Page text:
Increased food resources help eastern oyster mitigate the negative impacts of coastal acidification

Oceanic absorption of atmospheric CO2 results in alterations of carbonate chemistry, a process coined ocean acidification (OA). The economically and ecologically important eastern oyster (Crassostrea virginica) is vulnerable to these changes because low pH hampers CaCO3 precipitation needed for shell formation. Organisms have a range of physiological mechanisms to cope with altered carbonate chemistry; however, these processes can be energetically expensive and necessitate energy reallocation. Here, the hypothesis that resilience to low pH is related to energy resources was tested. In laboratory experiments, oysters were reared or maintained at ambient (400 ppm) and elevated (1300 ppm) pCO2 levels during larval and adult stages, respectively, before the effect of acidification on metabolism was evaluated. Results showed that oysters exposed to elevated pCO2 had significantly greater respiration. Subsequent experiments evaluated if food abundance influences oyster response to elevated pCO2. Under high food and elevated pCO2 conditions, oysters had less mortality and grew larger, suggesting that food can offset adverse impacts of elevated pCO2, while low food exacerbates the negative effects. Results also demonstrated that OA induced an increase in oyster ability to select their food particles, likely representing an adaptive strategy to enhance energy gains. While oysters appeared to have mechanisms conferring resilience to elevated pCO2, these came at the cost of depleting energy stores, which can limit the available energy for other physiological processes. Taken together, these results show that resilience to OA is at least partially dependent on energy availability, and oysters can enhance their tolerance to adverse conditions under optimal feeding regimes.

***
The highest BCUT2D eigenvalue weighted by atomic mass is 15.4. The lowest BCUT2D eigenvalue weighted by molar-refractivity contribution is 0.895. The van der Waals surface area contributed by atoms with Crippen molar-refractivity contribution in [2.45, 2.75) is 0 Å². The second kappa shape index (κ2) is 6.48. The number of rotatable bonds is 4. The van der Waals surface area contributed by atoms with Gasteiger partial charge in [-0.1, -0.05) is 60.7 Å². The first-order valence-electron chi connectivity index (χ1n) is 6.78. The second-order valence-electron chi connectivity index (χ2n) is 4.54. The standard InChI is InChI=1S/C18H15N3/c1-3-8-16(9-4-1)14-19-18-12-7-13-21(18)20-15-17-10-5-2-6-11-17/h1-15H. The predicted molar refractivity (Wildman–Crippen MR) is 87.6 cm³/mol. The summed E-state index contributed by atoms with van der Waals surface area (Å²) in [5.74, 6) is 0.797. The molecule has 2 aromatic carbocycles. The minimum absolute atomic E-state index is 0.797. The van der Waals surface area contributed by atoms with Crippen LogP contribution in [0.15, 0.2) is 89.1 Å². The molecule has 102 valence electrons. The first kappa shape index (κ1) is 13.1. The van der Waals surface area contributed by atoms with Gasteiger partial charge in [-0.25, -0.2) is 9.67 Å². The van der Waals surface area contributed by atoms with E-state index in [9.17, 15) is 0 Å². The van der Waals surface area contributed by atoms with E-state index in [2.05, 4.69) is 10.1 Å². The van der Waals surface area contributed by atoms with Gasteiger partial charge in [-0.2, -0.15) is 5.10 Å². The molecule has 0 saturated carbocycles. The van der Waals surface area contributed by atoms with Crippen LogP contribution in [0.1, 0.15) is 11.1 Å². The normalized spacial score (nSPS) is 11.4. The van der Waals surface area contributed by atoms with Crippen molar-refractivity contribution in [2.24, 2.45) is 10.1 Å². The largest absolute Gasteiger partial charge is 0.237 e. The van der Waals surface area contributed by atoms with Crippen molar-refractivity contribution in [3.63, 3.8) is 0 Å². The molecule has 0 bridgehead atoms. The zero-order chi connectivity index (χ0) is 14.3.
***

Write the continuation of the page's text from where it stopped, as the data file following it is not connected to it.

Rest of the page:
Schwaner C., Barbosa M., Schwemmer T. G., Pales Espinosa E. & Allam B., 2023. Increased food resources help eastern oyster mitigate the negative impacts of coastal acidification. Animals 13(7): 1161. doi: 10.3390/ani13071161. Article.

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